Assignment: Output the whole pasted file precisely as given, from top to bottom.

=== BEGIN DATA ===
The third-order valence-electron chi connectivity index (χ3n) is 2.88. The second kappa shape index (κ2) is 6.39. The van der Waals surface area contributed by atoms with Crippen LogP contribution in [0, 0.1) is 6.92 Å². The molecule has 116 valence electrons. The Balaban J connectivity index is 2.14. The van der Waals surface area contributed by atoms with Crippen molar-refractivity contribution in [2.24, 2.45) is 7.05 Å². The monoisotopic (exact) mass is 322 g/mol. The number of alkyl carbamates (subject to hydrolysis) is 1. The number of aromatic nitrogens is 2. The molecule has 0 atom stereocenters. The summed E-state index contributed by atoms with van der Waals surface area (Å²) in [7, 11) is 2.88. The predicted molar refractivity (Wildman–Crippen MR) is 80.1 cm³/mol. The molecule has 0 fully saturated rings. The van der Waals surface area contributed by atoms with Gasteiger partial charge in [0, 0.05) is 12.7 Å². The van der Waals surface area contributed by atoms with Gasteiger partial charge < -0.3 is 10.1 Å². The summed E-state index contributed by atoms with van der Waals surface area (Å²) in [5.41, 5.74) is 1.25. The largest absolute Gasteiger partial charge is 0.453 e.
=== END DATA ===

The third-order valence-electron chi connectivity index (χ3n) is 2.88. The second kappa shape index (κ2) is 6.39. The van der Waals surface area contributed by atoms with Crippen LogP contribution in [0, 0.1) is 6.92 Å². The molecule has 116 valence electrons. The Balaban J connectivity index is 2.14. The van der Waals surface area contributed by atoms with Crippen molar-refractivity contribution in [2.24, 2.45) is 7.05 Å². The monoisotopic (exact) mass is 322 g/mol. The number of alkyl carbamates (subject to hydrolysis) is 1. The number of aromatic nitrogens is 2. The molecule has 0 atom stereocenters. The summed E-state index contributed by atoms with van der Waals surface area (Å²) in [7, 11) is 2.88. The predicted molar refractivity (Wildman–Crippen MR) is 80.1 cm³/mol. The molecule has 0 fully saturated rings. The van der Waals surface area contributed by atoms with Gasteiger partial charge in [0, 0.05) is 12.7 Å². The van der Waals surface area contributed by atoms with Gasteiger partial charge < -0.3 is 10.1 Å². The summed E-state index contributed by atoms with van der Waals surface area (Å²) in [5.41, 5.74) is 1.25. The largest absolute Gasteiger partial charge is 0.453 e.